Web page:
In 1980 I had completed my military service and landed my first job in Johannesburg repairing typewriters. I was 22.
After four months of training I was ready to enter the field as a customer service engineer for IBM. Suited up and carrying an attaché case containing my tools I arrived at my first customer. Through a combination of nervousness and inexperience I struggled to find the bug and fix it. I broke a sweat, loosened my tie, the clock was ticking and the customer wanted to use her machine. I was representing IBM and I didn’t want to look incompetent but felt my pride and credibility sinking down into my socks. My pager kept announcing that more customers were being added to the queue of those already waiting.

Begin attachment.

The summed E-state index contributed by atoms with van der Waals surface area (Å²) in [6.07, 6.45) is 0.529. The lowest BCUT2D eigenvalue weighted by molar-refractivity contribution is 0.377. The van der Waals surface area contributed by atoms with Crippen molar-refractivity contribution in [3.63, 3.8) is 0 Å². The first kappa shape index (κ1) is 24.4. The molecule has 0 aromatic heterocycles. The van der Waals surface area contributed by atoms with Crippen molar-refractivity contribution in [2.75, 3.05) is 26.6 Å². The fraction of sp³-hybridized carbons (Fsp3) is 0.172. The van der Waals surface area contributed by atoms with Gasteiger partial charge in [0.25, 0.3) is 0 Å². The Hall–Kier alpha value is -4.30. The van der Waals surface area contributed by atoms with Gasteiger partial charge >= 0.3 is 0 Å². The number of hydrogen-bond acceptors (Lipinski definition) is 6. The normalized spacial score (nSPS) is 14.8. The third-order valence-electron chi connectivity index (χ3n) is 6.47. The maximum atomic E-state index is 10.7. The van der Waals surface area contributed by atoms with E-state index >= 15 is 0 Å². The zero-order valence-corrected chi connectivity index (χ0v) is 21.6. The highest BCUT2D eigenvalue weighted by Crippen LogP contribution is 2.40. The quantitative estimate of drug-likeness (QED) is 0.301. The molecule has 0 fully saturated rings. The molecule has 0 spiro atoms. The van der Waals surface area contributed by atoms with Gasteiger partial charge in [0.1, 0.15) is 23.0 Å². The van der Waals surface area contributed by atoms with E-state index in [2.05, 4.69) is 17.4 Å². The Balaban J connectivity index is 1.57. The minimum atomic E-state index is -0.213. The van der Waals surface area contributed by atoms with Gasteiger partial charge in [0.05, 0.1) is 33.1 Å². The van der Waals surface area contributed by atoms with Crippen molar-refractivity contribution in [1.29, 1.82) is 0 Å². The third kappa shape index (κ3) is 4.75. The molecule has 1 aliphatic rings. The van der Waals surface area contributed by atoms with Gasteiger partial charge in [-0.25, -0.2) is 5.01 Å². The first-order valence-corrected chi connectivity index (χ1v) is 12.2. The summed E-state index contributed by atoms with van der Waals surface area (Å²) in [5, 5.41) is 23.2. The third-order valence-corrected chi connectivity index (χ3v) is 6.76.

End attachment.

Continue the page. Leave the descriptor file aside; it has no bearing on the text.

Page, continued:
I took out a vital part of the machine and apologising to the customer for the delay said I would need to go back to headquarters, just a few blocks away, to get a new part. OK. At the office an experienced colleague had come across the same problem and explained how to solve it. Back at the customer I replaced the same part I had taken out, found the bug and easily fixed it.
Not two days later, my boss received a glowing letter from the customer about the incident. She complimented on the efficient and friendly service that had been rendered. To get a letter from a customer was a rare thing it boosted my value as an employee and even more so because it was on my very first day out.
After all the excellent training I had received I felt I had failed as I was not able to identify the problem and spend ten minutes to solve it. The letter surprised me. Beginner’s luck? I think so. I have no other means of explaining it.
Do you think there is such a thing as beginner’s luck? Tell me, what are your thoughts on why beginners can sometimes excel beyond those with even years of experience? Leave a comment.